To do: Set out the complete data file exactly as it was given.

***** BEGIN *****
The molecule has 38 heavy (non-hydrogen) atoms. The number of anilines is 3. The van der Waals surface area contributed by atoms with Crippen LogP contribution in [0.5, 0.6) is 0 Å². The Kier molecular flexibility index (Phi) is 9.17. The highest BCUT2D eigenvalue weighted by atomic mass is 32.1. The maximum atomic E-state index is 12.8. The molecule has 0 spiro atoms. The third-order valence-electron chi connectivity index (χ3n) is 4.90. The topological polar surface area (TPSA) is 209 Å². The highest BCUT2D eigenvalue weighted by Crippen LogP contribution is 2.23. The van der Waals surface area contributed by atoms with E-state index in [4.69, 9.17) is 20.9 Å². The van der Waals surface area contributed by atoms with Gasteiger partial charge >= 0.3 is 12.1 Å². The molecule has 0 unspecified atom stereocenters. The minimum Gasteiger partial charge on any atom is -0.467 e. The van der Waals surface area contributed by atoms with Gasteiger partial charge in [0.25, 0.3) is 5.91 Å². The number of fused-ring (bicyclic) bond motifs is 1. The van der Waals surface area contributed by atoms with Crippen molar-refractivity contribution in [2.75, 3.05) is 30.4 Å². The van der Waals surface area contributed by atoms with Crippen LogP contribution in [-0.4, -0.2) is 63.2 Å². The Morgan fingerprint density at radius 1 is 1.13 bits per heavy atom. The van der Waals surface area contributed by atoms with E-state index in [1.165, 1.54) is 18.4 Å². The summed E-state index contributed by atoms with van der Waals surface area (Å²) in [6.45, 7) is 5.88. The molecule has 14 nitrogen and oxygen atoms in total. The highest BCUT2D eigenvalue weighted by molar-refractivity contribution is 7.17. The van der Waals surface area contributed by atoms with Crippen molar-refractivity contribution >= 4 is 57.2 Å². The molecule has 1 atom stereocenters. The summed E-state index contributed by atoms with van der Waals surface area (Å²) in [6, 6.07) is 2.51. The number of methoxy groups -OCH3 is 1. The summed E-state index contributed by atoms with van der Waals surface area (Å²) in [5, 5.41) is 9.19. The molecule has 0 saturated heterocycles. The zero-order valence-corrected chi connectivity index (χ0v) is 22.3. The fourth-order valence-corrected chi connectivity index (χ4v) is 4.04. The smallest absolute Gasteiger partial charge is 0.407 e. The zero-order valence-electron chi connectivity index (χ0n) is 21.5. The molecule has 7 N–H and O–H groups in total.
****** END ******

The molecule has 38 heavy (non-hydrogen) atoms. The number of anilines is 3. The van der Waals surface area contributed by atoms with Crippen LogP contribution in [0.5, 0.6) is 0 Å². The Kier molecular flexibility index (Phi) is 9.17. The highest BCUT2D eigenvalue weighted by atomic mass is 32.1. The maximum atomic E-state index is 12.8. The molecule has 0 spiro atoms. The third-order valence-electron chi connectivity index (χ3n) is 4.90. The topological polar surface area (TPSA) is 209 Å². The highest BCUT2D eigenvalue weighted by Crippen LogP contribution is 2.23. The van der Waals surface area contributed by atoms with E-state index in [4.69, 9.17) is 20.9 Å². The van der Waals surface area contributed by atoms with Gasteiger partial charge >= 0.3 is 12.1 Å². The molecule has 0 unspecified atom stereocenters. The minimum Gasteiger partial charge on any atom is -0.467 e. The van der Waals surface area contributed by atoms with Gasteiger partial charge in [0.25, 0.3) is 5.91 Å². The number of fused-ring (bicyclic) bond motifs is 1. The van der Waals surface area contributed by atoms with Crippen molar-refractivity contribution in [2.75, 3.05) is 30.4 Å². The van der Waals surface area contributed by atoms with Crippen LogP contribution in [-0.4, -0.2) is 63.2 Å². The Morgan fingerprint density at radius 1 is 1.13 bits per heavy atom. The van der Waals surface area contributed by atoms with E-state index in [1.165, 1.54) is 18.4 Å². The summed E-state index contributed by atoms with van der Waals surface area (Å²) in [6.45, 7) is 5.88. The molecule has 14 nitrogen and oxygen atoms in total. The highest BCUT2D eigenvalue weighted by molar-refractivity contribution is 7.17. The van der Waals surface area contributed by atoms with Crippen molar-refractivity contribution >= 4 is 57.2 Å². The molecule has 1 atom stereocenters. The summed E-state index contributed by atoms with van der Waals surface area (Å²) in [6, 6.07) is 2.51. The number of methoxy groups -OCH3 is 1. The summed E-state index contributed by atoms with van der Waals surface area (Å²) in [5, 5.41) is 9.19. The molecule has 0 saturated heterocycles. The zero-order valence-corrected chi connectivity index (χ0v) is 22.3. The fourth-order valence-corrected chi connectivity index (χ4v) is 4.04. The smallest absolute Gasteiger partial charge is 0.407 e. The zero-order valence-electron chi connectivity index (χ0n) is 21.5. The molecule has 7 N–H and O–H groups in total.